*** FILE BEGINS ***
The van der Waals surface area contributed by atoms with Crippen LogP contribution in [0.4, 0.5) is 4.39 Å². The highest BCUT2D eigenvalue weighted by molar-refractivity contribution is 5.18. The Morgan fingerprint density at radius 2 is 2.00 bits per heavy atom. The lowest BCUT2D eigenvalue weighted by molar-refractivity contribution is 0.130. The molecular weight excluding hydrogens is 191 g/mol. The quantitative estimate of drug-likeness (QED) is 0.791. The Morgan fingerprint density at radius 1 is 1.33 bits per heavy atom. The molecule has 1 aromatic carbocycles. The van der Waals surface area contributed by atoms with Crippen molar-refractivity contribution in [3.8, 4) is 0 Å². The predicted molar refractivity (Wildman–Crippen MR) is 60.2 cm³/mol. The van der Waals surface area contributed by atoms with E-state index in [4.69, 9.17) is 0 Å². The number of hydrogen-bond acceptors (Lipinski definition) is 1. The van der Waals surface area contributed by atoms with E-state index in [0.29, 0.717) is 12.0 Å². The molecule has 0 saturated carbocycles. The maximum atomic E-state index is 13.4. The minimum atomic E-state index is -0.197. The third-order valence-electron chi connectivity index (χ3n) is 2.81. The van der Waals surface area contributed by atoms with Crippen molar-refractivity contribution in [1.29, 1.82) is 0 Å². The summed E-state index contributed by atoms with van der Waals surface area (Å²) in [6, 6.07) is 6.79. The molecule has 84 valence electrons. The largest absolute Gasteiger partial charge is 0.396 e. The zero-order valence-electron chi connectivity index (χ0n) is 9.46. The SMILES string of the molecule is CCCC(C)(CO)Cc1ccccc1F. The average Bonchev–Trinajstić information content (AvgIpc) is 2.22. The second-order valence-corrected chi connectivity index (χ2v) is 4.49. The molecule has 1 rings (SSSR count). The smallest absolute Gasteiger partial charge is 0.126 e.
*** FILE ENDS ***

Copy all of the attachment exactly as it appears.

The van der Waals surface area contributed by atoms with Crippen LogP contribution in [0.4, 0.5) is 4.39 Å². The highest BCUT2D eigenvalue weighted by molar-refractivity contribution is 5.18. The Morgan fingerprint density at radius 2 is 2.00 bits per heavy atom. The lowest BCUT2D eigenvalue weighted by molar-refractivity contribution is 0.130. The molecular weight excluding hydrogens is 191 g/mol. The quantitative estimate of drug-likeness (QED) is 0.791. The Morgan fingerprint density at radius 1 is 1.33 bits per heavy atom. The molecule has 1 aromatic carbocycles. The van der Waals surface area contributed by atoms with Crippen molar-refractivity contribution in [3.8, 4) is 0 Å². The predicted molar refractivity (Wildman–Crippen MR) is 60.2 cm³/mol. The van der Waals surface area contributed by atoms with E-state index in [4.69, 9.17) is 0 Å². The number of hydrogen-bond acceptors (Lipinski definition) is 1. The van der Waals surface area contributed by atoms with E-state index in [0.29, 0.717) is 12.0 Å². The molecule has 0 saturated carbocycles. The maximum atomic E-state index is 13.4. The minimum atomic E-state index is -0.197. The third-order valence-electron chi connectivity index (χ3n) is 2.81. The van der Waals surface area contributed by atoms with Crippen molar-refractivity contribution in [1.29, 1.82) is 0 Å². The summed E-state index contributed by atoms with van der Waals surface area (Å²) in [6, 6.07) is 6.79. The molecule has 84 valence electrons. The largest absolute Gasteiger partial charge is 0.396 e. The zero-order valence-electron chi connectivity index (χ0n) is 9.46. The SMILES string of the molecule is CCCC(C)(CO)Cc1ccccc1F. The average Bonchev–Trinajstić information content (AvgIpc) is 2.22. The second-order valence-corrected chi connectivity index (χ2v) is 4.49. The molecule has 1 rings (SSSR count). The smallest absolute Gasteiger partial charge is 0.126 e.